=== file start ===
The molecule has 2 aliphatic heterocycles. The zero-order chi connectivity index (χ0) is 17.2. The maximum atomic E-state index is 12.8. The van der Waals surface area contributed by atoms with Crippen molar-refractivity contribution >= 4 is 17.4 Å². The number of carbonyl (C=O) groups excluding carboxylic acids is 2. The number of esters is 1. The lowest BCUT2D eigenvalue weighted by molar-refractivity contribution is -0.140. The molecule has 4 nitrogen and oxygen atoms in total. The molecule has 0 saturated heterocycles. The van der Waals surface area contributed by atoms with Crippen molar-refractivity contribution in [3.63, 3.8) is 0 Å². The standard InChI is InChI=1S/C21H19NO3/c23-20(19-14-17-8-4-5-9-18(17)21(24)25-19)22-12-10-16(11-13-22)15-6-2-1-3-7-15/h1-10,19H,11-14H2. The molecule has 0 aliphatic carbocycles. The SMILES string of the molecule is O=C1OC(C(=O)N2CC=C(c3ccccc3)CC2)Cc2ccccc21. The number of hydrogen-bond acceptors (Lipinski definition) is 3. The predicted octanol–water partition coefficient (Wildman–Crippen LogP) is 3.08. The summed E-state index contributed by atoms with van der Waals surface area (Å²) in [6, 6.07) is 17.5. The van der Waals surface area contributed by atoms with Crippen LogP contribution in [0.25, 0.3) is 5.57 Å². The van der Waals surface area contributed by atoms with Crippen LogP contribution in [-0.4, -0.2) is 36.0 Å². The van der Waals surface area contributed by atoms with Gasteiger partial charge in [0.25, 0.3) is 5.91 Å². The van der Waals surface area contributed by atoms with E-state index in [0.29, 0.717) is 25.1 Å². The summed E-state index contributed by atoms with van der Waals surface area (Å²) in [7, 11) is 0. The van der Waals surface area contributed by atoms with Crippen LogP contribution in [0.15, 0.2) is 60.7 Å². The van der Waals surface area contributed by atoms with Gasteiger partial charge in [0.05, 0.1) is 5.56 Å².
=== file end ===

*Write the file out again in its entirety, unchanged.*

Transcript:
The molecule has 2 aliphatic heterocycles. The zero-order chi connectivity index (χ0) is 17.2. The maximum atomic E-state index is 12.8. The van der Waals surface area contributed by atoms with Crippen molar-refractivity contribution >= 4 is 17.4 Å². The number of carbonyl (C=O) groups excluding carboxylic acids is 2. The number of esters is 1. The lowest BCUT2D eigenvalue weighted by molar-refractivity contribution is -0.140. The molecule has 4 nitrogen and oxygen atoms in total. The molecule has 0 saturated heterocycles. The van der Waals surface area contributed by atoms with Crippen molar-refractivity contribution in [3.63, 3.8) is 0 Å². The standard InChI is InChI=1S/C21H19NO3/c23-20(19-14-17-8-4-5-9-18(17)21(24)25-19)22-12-10-16(11-13-22)15-6-2-1-3-7-15/h1-10,19H,11-14H2. The molecule has 0 aliphatic carbocycles. The SMILES string of the molecule is O=C1OC(C(=O)N2CC=C(c3ccccc3)CC2)Cc2ccccc21. The number of hydrogen-bond acceptors (Lipinski definition) is 3. The predicted octanol–water partition coefficient (Wildman–Crippen LogP) is 3.08. The summed E-state index contributed by atoms with van der Waals surface area (Å²) in [6, 6.07) is 17.5. The van der Waals surface area contributed by atoms with Crippen LogP contribution in [0.25, 0.3) is 5.57 Å². The van der Waals surface area contributed by atoms with Crippen LogP contribution in [-0.4, -0.2) is 36.0 Å². The van der Waals surface area contributed by atoms with Gasteiger partial charge in [0.25, 0.3) is 5.91 Å². The van der Waals surface area contributed by atoms with E-state index in [0.29, 0.717) is 25.1 Å². The summed E-state index contributed by atoms with van der Waals surface area (Å²) in [7, 11) is 0. The van der Waals surface area contributed by atoms with Crippen LogP contribution in [0.15, 0.2) is 60.7 Å². The van der Waals surface area contributed by atoms with Gasteiger partial charge in [0.05, 0.1) is 5.56 Å².